Excerpt: “Music and Dance” from Kadavy’s Design Hackers

As many of you know, I am a full-stack web developer by profession. As part of our weekly reading hour, I read (and was clearly excited by) the following passage from David Kadavy‘s Design <for> Hackers:

Music and Dance

Although some experimentation has been done with irrational numbers, such as the golden ratio, the most popular music tends to contain very simple patterns. Most rock songs are in 4/4 time, meaning that there are four beats per measure. Also occasionally found in popular music is 3/4 time, meaning there are three beats per measure; 3/4 time is the time signature of waltz music.

One of the most fascinating examples of proportion in music can be found in proportion’s influence on tone, as shown in Figure 5-15. If you strum an open guitar string tuned to C, you’ll hear a C note. If you shorten the length of the string to half its original length, you’ll hear another C note, but this time an octave higher (the eighth note in the major scale). If you take that same string and strum it instead at three-fourths its original length, you’ll hear an F note (the fourth or subdominant note in the major scale). If you strum the string at two-thirds its original length, you’ll hear a G note (the fifth or dominant note in the major scale).

Figure 5-15 from Design for Hackers by David Kadavy

Figure 5-15

Shortening a guitar string to three-fourths or two-thirds its original length produces the subdominant and dominant notes, respectively, in the major scale.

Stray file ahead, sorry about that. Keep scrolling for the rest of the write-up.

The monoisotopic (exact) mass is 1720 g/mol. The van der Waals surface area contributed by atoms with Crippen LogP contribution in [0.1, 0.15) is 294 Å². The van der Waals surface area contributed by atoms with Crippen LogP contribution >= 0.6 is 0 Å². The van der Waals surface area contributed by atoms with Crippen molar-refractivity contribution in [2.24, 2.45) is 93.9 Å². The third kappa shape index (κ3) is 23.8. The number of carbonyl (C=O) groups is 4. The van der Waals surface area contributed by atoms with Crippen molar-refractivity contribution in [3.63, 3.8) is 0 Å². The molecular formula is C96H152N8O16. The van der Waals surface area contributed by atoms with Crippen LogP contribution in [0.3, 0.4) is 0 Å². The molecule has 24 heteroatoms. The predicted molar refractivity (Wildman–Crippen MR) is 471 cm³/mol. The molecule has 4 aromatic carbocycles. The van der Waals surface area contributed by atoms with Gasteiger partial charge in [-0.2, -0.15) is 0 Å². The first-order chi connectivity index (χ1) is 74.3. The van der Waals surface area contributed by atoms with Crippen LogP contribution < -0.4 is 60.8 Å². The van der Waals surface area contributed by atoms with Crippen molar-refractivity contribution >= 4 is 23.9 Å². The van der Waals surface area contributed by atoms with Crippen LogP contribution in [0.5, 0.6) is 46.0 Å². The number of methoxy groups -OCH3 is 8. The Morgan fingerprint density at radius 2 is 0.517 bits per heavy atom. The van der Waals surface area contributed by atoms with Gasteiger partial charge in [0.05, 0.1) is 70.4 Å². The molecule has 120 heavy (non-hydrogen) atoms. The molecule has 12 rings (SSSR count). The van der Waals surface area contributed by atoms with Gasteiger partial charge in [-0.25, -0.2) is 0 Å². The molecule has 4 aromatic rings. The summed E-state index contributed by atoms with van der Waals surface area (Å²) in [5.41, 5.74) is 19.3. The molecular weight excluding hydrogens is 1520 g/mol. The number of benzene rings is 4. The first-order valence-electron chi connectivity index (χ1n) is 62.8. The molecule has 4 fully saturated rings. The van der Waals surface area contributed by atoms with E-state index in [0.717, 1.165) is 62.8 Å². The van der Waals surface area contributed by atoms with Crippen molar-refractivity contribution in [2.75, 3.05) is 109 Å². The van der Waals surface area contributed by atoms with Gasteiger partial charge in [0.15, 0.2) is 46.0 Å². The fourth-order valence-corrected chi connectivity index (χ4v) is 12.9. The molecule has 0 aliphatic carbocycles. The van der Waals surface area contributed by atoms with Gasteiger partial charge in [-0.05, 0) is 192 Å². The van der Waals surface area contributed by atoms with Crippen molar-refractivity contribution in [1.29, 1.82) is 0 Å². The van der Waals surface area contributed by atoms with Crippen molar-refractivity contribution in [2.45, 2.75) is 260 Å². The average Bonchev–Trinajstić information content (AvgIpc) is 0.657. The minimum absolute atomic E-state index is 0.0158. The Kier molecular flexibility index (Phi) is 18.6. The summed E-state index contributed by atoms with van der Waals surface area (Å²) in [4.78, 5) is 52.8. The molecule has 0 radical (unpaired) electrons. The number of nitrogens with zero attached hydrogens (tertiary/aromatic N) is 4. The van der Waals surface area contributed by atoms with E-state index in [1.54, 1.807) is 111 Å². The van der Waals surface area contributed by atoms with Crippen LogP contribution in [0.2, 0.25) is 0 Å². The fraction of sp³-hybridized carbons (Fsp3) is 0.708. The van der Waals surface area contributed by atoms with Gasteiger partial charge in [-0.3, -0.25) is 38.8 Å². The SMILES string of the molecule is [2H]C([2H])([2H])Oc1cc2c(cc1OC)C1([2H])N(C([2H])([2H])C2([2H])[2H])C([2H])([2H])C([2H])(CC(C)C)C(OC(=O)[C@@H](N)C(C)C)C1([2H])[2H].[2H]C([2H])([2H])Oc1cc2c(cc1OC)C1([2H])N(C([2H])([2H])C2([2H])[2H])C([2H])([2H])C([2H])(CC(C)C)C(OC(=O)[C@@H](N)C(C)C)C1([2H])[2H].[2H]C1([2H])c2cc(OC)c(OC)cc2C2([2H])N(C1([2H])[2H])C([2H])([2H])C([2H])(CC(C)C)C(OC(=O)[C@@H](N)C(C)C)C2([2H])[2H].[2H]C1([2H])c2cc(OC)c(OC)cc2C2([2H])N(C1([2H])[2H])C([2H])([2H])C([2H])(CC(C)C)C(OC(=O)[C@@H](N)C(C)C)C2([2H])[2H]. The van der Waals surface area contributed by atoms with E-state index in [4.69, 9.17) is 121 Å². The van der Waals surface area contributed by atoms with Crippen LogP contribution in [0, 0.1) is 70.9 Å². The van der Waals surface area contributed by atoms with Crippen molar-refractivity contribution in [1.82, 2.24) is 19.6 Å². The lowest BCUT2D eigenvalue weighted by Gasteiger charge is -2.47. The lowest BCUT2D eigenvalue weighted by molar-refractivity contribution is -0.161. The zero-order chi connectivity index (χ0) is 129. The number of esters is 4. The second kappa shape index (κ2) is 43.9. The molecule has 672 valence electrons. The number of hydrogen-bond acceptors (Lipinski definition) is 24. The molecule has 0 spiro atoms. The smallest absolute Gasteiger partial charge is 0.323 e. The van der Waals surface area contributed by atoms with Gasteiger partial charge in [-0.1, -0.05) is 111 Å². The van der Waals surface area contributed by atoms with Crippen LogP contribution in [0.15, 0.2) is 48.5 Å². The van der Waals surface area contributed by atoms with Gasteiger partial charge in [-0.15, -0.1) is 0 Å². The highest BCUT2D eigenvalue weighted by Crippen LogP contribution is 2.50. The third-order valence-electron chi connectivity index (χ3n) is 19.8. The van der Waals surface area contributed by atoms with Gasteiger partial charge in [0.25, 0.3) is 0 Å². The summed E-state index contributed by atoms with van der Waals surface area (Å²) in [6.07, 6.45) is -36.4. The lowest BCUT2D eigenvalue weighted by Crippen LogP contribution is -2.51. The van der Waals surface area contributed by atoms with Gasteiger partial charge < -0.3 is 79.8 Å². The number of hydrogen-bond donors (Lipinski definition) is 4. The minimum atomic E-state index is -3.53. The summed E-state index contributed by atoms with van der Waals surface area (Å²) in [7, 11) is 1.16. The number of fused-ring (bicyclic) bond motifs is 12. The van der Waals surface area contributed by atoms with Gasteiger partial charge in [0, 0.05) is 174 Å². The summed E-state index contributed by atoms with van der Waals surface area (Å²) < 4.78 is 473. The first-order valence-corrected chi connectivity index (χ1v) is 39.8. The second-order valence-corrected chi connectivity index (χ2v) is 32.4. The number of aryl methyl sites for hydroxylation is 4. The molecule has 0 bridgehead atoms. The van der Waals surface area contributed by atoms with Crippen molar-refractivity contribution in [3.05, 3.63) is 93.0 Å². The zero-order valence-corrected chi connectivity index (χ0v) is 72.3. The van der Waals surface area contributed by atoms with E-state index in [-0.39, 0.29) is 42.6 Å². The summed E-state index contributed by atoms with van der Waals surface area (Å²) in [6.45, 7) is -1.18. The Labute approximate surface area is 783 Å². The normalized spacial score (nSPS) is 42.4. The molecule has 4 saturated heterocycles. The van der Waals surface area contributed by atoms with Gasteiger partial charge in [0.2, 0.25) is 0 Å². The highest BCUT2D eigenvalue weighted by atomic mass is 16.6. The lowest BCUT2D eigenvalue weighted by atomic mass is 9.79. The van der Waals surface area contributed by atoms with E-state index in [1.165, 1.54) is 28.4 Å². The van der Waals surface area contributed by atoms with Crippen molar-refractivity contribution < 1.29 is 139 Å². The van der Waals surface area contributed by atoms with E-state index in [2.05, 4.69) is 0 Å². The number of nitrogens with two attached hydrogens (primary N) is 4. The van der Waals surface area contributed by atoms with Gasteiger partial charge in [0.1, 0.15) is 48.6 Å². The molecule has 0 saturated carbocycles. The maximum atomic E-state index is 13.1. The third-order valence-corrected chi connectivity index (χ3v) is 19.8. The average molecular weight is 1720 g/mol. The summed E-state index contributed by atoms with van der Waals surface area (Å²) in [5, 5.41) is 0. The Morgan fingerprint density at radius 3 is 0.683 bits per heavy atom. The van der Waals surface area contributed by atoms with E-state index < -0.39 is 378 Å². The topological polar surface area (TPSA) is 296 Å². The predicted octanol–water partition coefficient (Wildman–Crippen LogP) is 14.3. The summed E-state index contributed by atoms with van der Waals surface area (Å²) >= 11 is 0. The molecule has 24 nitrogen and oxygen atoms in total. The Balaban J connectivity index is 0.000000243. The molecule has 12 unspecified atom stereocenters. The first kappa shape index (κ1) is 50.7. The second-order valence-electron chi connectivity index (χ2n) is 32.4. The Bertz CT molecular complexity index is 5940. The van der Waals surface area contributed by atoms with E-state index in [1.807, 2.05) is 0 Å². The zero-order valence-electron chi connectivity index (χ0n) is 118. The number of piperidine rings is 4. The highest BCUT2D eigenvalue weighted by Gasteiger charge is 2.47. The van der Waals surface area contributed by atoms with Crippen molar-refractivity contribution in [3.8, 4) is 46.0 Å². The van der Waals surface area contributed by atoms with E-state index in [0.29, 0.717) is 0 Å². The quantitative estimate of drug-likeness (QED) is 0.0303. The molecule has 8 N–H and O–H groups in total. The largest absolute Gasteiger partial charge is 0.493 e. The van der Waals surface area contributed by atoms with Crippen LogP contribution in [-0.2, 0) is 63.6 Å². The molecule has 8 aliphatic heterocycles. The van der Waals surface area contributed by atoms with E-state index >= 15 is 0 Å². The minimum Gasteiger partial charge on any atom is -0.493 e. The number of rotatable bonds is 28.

By forming chords from these root notes – C, F, and G – you have a common blues chord progression, and the most common chord progression in rock and pop music, properly referred to as “I–IV–V” (for the roman numerals for 1, 4, and 5). Pull this chord progression from the D major scale (D, G, A), and you have the chord progression of “Twist and Shout” as sung by the Beatles.

Dance, naturally, is the bodily expression of music. Salsa dancing consists mostly of 3/4 proportions. As shown in Figure 5-16 (top), the lead steps forward and then back within the span of three beats, and then pauses for the fourth beat. The lead then repeats the process, this time stepping backward. The pause on the fourth beat gives an exciting sense of inertia for turns and spins.

Bachata is another form of Latin dance. It originated in the Dominican Republic and breaks up steps along the proportions of 3/4. The leads steps sideways for three beats, taps his trailing foot on the fourth beat, and then repeats the process in the other direction (see Figure 5-16, bottom).

Figure 5-16 from Design for Hackers by David Kadavy

Figure 5-16

The Latin dances of salsa (top) and bachata (bottom) both consist of steps that involve three beats of motion and one beat of pause, before changing direction.

(p. 122-123)

Works Cited

Kadavy, D. (2011). Design for hackers: Reverse-engineering beauty. Chichester: John Wiley & Sons.

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